Shifting Attitudes:Individuals Engaged in Sex Work//Kayla Bolland-Hillesheim



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Individuals engaged in sex work (IESW) have long been seen through a lens that focuses on the mental illness and stress they experience (1). Even among activist subgroups, the view of IESW can be combative. Sex trafficking is clearly a human rights violation from any feminist perspective. Sex work, in which a person may choose to engage, is a separate issue. There has been debate among feminists over whether sex work is truly empowering or flat out exploitative (2). However, this either-or thinking leaves little room for the acknowledgment of intersecting identities within the sex work industry (3).

While there are common and very real concerns associated with engagement in sex work, such as substance use (4) or sexual abuse (5), there is little attention given to the coping strategies and strengths of IESW (6). Given the rigid, opposing ways in which sex work has been perceived within the feminist debate, it’s time to reconsider our attitudes and how they may be impacting IESW. Majority moral judgments made about their work may contribute to internalized stigma and isolation among IESW (7), which can lead to low self-esteem, shame, despair, and a sense of powerlessness (8).

This change in perspective acknowledges how IESWs’ experiences may vary depending upon the location in which they work and where their occupation falls along the hierarchy within the sex work industry (9). All of this may further be impacted by their various intersecting social identities, such as ethnicity, sexual orientation, gender identity, and socioeconomic status (10).

There are differences between street and indoor sex workers regarding practices, job satisfaction, self-esteem, physical and psychological health, and victimization (11). In qualitative interviews with trans women of color, some considered entering sex work a cultural norm as they began their transition. It allowed them to join in a community of other trans women, especially after many were rejected by their family members (12). Additionally, a participant in a study by Koken (2012) said she saw sex work as an effective way to supplement her income from disability and felt affirmed by the positive attention of clients who value her appearance and do not see her as disabled first and foremost. 

Our attitude shift should include a focus on resiliency and broadening our understanding of this population to encompass their whole experience, not just parts of it.

~Written by Kayla Bolland-Hillesheim

References

1. Maddux, J. E., Gosselin, J. T., & Winstead, B. A. (2008). Conceptions of psychopathology: A social constructionist perspective. In J. E. Maddux & B. A. Winstead (Eds.), Psychopathology: Foundations for a contemporary understanding (2nd ed., pp. 3–18). New York, NY: Routledge/Taylor & Francis Group.
2. Limoncelli, S. A. (2009). The trouble with trafficking: Conceptualizing women’s sexual labor and economic human rights. Women’s Studies International Forum, 32, 261–269.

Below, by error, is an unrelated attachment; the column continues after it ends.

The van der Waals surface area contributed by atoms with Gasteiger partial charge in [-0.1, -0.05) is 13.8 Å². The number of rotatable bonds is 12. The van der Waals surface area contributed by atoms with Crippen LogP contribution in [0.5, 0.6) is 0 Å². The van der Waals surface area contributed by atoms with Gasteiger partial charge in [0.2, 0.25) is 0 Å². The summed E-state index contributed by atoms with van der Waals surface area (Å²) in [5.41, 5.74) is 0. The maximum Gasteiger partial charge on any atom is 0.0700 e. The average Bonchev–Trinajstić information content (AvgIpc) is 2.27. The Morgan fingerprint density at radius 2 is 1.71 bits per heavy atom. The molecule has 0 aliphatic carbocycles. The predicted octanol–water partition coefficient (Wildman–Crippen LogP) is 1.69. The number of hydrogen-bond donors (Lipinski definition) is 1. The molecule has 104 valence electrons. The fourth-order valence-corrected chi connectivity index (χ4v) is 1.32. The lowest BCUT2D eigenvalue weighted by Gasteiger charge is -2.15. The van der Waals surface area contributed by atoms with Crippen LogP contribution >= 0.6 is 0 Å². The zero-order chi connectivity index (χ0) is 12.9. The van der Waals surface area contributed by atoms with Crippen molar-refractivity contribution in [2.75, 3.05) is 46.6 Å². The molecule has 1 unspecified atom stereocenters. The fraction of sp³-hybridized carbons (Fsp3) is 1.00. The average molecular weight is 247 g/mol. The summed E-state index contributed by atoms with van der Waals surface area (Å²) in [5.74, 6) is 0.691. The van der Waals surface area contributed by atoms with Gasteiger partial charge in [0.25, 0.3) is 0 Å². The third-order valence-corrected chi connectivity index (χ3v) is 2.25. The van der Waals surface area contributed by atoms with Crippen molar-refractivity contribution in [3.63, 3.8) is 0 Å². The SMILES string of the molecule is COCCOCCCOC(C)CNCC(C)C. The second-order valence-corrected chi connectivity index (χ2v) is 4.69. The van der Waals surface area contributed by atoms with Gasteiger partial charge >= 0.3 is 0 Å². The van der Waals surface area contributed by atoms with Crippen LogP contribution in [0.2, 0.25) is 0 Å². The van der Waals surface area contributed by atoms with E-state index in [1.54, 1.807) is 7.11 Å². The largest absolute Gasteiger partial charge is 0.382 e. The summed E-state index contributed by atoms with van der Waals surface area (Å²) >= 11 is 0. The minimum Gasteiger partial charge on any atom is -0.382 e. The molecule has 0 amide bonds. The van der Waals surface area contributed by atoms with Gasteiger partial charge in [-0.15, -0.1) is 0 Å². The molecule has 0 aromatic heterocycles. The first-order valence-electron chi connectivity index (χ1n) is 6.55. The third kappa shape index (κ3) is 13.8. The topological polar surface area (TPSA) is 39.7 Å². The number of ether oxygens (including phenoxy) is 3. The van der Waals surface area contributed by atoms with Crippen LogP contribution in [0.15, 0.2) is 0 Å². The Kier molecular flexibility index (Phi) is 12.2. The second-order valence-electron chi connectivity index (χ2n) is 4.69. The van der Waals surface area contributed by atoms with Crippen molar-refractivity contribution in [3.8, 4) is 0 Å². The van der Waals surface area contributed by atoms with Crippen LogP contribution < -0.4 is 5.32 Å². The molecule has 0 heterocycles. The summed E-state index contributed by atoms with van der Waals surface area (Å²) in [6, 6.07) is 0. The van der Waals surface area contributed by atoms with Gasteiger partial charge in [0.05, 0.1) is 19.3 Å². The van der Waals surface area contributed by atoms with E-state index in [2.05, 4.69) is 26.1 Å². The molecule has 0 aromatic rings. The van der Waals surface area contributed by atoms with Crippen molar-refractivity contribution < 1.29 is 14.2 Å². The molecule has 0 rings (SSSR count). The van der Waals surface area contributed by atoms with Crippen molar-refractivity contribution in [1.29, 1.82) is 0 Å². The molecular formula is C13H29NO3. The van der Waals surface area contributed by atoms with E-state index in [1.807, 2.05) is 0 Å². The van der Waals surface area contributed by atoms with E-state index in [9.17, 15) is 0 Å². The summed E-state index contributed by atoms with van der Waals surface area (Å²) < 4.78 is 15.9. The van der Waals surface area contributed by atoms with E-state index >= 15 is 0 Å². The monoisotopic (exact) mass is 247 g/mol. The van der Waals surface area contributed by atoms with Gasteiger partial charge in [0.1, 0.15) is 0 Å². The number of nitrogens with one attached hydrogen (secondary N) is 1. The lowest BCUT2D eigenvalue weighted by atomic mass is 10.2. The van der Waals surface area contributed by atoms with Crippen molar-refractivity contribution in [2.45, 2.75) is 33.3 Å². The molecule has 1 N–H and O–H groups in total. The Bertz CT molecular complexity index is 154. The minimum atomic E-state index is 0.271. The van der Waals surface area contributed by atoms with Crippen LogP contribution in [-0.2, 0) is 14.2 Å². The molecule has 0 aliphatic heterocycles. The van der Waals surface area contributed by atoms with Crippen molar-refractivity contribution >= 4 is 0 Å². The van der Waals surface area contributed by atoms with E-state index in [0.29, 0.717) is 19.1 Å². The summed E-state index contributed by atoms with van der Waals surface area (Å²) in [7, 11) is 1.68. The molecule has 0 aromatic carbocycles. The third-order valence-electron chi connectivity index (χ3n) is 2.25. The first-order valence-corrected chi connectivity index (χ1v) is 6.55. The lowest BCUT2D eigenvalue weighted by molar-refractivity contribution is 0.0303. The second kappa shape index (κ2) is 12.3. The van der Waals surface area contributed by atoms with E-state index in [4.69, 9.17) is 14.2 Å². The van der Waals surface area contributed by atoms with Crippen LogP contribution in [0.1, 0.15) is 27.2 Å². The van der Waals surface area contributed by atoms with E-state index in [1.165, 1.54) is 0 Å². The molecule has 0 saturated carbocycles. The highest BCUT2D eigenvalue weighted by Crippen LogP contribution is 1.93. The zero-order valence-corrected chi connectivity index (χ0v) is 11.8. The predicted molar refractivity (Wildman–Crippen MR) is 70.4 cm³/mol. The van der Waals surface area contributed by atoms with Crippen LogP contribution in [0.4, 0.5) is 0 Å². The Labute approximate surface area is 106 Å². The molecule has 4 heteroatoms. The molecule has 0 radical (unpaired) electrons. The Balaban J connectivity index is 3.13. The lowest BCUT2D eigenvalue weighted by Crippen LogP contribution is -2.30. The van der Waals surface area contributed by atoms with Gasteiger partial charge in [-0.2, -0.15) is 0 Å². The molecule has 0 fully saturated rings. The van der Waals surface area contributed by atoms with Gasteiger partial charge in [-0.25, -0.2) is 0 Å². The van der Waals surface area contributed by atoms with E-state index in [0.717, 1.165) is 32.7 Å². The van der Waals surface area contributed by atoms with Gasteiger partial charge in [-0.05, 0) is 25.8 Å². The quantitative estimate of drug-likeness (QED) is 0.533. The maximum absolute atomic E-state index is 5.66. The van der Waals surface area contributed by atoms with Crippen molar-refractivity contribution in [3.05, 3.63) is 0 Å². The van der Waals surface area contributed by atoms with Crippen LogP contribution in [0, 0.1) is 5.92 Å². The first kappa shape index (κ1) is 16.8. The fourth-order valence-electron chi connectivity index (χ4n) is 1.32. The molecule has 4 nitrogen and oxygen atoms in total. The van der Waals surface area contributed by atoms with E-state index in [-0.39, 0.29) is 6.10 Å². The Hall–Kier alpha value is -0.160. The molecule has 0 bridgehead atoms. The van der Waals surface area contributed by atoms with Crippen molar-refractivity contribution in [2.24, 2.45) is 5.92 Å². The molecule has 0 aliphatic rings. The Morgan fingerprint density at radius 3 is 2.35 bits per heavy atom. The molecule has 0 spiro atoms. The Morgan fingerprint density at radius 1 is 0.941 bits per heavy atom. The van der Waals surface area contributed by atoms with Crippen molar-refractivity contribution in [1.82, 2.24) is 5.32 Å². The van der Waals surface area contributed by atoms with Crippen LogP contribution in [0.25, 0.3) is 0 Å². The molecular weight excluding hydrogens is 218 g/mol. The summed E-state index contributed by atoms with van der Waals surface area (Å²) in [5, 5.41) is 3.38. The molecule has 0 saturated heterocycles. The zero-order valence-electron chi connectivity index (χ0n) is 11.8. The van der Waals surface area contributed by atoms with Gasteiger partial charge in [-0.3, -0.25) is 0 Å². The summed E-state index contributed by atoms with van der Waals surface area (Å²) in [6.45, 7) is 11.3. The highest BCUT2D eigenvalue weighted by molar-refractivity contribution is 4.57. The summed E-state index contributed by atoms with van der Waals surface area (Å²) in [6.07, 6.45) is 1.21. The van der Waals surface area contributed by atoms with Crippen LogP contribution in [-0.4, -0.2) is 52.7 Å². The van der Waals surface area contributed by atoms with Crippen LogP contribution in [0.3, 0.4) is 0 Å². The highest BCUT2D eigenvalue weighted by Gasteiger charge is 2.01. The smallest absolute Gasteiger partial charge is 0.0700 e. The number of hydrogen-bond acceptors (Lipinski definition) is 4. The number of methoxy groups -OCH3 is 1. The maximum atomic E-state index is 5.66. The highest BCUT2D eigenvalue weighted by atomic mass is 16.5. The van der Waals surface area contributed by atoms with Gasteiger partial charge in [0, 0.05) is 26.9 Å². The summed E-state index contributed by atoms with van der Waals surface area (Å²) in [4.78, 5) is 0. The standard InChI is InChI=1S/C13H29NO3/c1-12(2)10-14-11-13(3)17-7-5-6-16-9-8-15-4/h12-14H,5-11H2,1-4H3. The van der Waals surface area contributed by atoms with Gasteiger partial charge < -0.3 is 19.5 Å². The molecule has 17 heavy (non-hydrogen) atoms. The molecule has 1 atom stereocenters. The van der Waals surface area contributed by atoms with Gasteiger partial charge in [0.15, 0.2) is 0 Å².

3. Benoit, C., & Shaver, F. M. (2006). Critical issues and new directions in sex work research. Canadian Review of Sociology and Anthropology, 43(3), 243-252. doi:10.1111/j.1755-618X.2006.tb02222.x
4. Ward, H., Mercer, C. H., Wellings, K., Fenton, K., Erens, B., Cpoas, A., & Johnson, A. M. (2005). Who pays for sex? An analysis of the increasing prevalence of female commercial sex contacts among men in Britain. Sexually Transmitted Infections, 81, 467– 471. doi:10.1136/sti.2005.014985
5. Abramovich, E. (2005). Childhood sexual abuse as a risk factor for subsequent involvement in sex work: A review of empirical findings. Journal of Psychology & Human Sexuality, 17, 131–146.
6. Burnes, T. R., Long, S. L., & Schept, R. A. (2012). A resilience-based lens of sex work: Implications for professional psychologists. Professional Psychology: Research and Practice, 43(2), 137-144. doi:10.1037/a0026205
7. Sex Worker Education and Advocacy Task Force. (2005). Coping with stigma, discrimination, and violence: Sex workers talk about their experiences. Retrieved from http://www.sweat.org/za/docs/coping.pdf
8. Moane, G. (2003). Bridging the personal and the political: Practices for a liberation psychology. American Journal of Community Psychology, 31(1–2), 91–101. doi:10.1023/A:1023026704576
9. Cusick, L., Martin, A., & May, T. (2003). Findings 207: Vulnerability and involvement in drug use and sex work. Report from the Communication, Research, Development and Statistics Directorate. London, UK: Home Office.
10. Buttram, M. E., Surratt, H. L., & Kurtz, S. P. (2014). Resilience and syndemic risk factors among African-American female sex workers. Psychology, Health & Medicine, 19(4), 442-452. doi:10.1080/13548506.2013.824595
11. Lever, J., & Dolnick, D. (2010). Call girls and street prostitutes: Selling sex and intimacy. In R. Weitzer (Ed.), Sex for sale: Prostitution, pornography, and the sex industry (2nd ed., pp. 187–203). New York: Routledge.
12. Sausa, L. A., Keatley, J., & Operario, D. (2007). Perceived risks and benefits of sex work among transgender women of color in San Francisco. Archives of Sexual Behavior, 36(6), 768-777. doi:10.1007/s10508-007-9210-3
13. Koken, J. A. (2012). Independent female escort's strategies for coping with sex work related stigma. Sexuality & Culture: An Interdisciplinary Quarterly, 16(3), 209-229. doi:10.1007/s12119-011-9120-3

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